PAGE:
\[ \delta(a\ b\ +)\ \ \le\ \ \delta(a)\ \delta(b)\ + \]

Thus   \delta   has the second property of a su8bcomplexity. A proof of the third property:

\[ \delta(a\ b\ \bullet)\ \ \le\ \ \delta(a)\ \delta(b)\ + \]

is very similar.



 

Maximum of two subcomplexities. A truncated subcomplexity.

Let   \alpha\ \beta : \mathbb N\rightarrow (0;\infty)   be two arbitrary subcomplexities. Define their maximum   \gamma : \mathbb N\rightarrow (0;\infty)   in the usual way:
\[ \forall_{n\in\mathbb N}\quad \gamma(n)\ \ :=\ \ \max(\alpha(n)\ \ \beta(n)) \]

Then, as it is easy to prove,   \gamma   is a subcomplexity too.


Let   \gamma:\mathbb N\rightarrow (0;\infty)   be an arbitrary subcomplexity. Let   M\in (0;\infty)   be an arbitrary positive real number. Define the truncated function   \gamma_M   as follows:

\[ \forall_{n\in\mathbb N}\quad \gamma_M(n)\ \ :=\ \ \min(\gamma(n)\ \ M) \]

It is easy to prove that the truncated function   \gamma_M   is a subcomplexity–call it the truncated subcomplexity.


POTENTIAL APPLICATION   Let   \gamma   be a subcomplexity, and let   M\in\mathbb N   be such that   \gamma(k) = \mathit{rn}(k)   for every   k=1\ldots M.   Then define   \delta:\mathbb N\rightarrow (0;\infty)   as follows:

  • \forall_{k\in\mathbb N\setminus\{M\}}\quad \delta(k)\ :=\ \gamma(k)
  • \delta(M)\ :=\ \mathit{zn}(M)

Then   \delta   is a subcomplexity too–call it an improved subcomplexity.



 

Subcomplexity   m_5

Let’s define function   m_5:\mathbb N\rightarrow (0;\infty)   as follows:

\[ \forall_{k\in\mathbb N}\quad m_5(k)\ \ :=\ \ \min(k\ \ 5) \]

First of all   m_5(1)=1   which means that function   m_5   has the first subcomplexity property.

Now let   a\ b\in\mathbb N   be two arbitrary natural numbers. Then

  • \max(a\ b)\le 5\qquad\Rightarrow\qquad m_5(a\ b\ +)\ \ \le\ \ a\ b\ +\ \ =\ \ m_5(a)\ m_5(b)\ +
  • \max(a\ b)\ge 5\qquad\Rightarrow\qquad m_5(a\ b\ +)\ \ \le\ \ 5\ \ \le\ \ m_5(a)\ m_5(b)\ +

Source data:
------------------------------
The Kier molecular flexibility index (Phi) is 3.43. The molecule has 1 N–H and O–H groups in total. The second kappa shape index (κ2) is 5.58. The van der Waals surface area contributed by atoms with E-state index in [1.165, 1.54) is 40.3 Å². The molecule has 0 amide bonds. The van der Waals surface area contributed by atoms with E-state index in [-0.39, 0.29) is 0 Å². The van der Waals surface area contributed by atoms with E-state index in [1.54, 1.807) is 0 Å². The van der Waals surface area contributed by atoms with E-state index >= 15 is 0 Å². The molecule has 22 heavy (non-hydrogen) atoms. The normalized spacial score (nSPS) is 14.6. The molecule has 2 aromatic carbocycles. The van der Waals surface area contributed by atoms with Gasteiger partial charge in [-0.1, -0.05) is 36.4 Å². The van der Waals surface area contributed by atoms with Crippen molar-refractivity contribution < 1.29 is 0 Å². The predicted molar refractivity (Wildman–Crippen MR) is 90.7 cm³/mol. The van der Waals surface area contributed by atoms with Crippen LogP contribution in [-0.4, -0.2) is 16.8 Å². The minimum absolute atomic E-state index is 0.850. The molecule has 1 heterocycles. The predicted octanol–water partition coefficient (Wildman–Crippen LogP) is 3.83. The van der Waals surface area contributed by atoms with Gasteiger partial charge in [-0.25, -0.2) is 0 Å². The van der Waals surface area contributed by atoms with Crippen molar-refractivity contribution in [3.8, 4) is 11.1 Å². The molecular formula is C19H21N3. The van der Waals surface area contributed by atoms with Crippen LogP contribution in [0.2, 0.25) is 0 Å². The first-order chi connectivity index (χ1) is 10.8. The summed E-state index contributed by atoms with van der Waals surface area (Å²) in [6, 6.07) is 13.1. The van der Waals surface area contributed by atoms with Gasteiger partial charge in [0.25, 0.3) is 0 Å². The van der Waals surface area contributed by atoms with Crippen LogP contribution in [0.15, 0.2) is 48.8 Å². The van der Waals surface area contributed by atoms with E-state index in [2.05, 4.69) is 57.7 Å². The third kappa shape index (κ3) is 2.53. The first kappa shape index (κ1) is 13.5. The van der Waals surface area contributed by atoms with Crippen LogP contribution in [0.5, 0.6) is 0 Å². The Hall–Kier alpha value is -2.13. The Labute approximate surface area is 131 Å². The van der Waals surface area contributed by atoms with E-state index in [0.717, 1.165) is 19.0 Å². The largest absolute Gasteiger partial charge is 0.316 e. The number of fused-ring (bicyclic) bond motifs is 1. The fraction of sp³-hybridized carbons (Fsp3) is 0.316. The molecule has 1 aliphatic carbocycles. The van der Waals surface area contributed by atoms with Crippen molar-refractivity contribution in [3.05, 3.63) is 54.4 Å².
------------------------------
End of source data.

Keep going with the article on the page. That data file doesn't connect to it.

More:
which show that   m_5   has the second property of a subcomplexity:

\[ \forall_{a\ b\in \mathbb N}\quad m_5(a\ b\ +)\ \ \le\ \ m_5(a)\ m_5(b)\ + \]

Furthermore, if   \min(a\ b) = 1   then   a\ b\ \bullet\ =\ \max(a\ b)   and   \{1\ \max(a\ b)\}\ =\ \{a\ b\} ,   hence

\[ \min(a\ b) = 1\quad\Rightarrow\quad m_5(a\ b\ \bullet)\ =\ \ m_5(\max(a\ b)) \]
\[ <\ \ \ 1\ \ m_5(\max(a\ b))\ \ +\ \ \ =\ \ \ m_5(a)\ m_5(b)\ + \] -- i.e. the third subcomplexity property holds when   \min(a\ b) = 1.   Next, if     \min(a\ b) = \max(a\ b) = 2   (so that   a=b=2)   then
\[ m_5(a\ b\ \bullet)\ =\ 4\ \ =\ \ m_5(a)\ m_5(b)\ + \]

Finally, let the remaining possibility hold:   \min(a\ b)\ \ge 2   and   \max(a\ b) \ge 3.   Then   m_5(\min(a\ b))\ \ge\ 2   and   m_5(\max(a\ b))\ \ge\ 3   hence

\[ m_5(a\ b\ \bullet)\ \ \ \le\ \ \ 5\ \ \ \le\ \ \ m_5(\min(a\ b))\ \ m_5(\max(a\ b))\ \ + \]

\[ =\ \ \ m_5(a)\ m_5(b)\ + \]

We see that the third subcomplexity property holds in every case, i.e.

\[ \forall_{a\ b\in \mathbb N}\quad m_5(a\ b\ \bullet)\ \ \le\ \ m_5(a)\ m_5(b)\ + \]

We have proven that function   m_5   is a subcomplexity.

THEOREM 0   \mathit{rn}(k)=k   for every   k=1\ldots 5.

PROOF   Indeed,

\[ k\ =\ m_5(k)\ \le\ \mathit{rn}(k)\ \le\ k \]

for every   k=1\ldots 5.   END of PROOF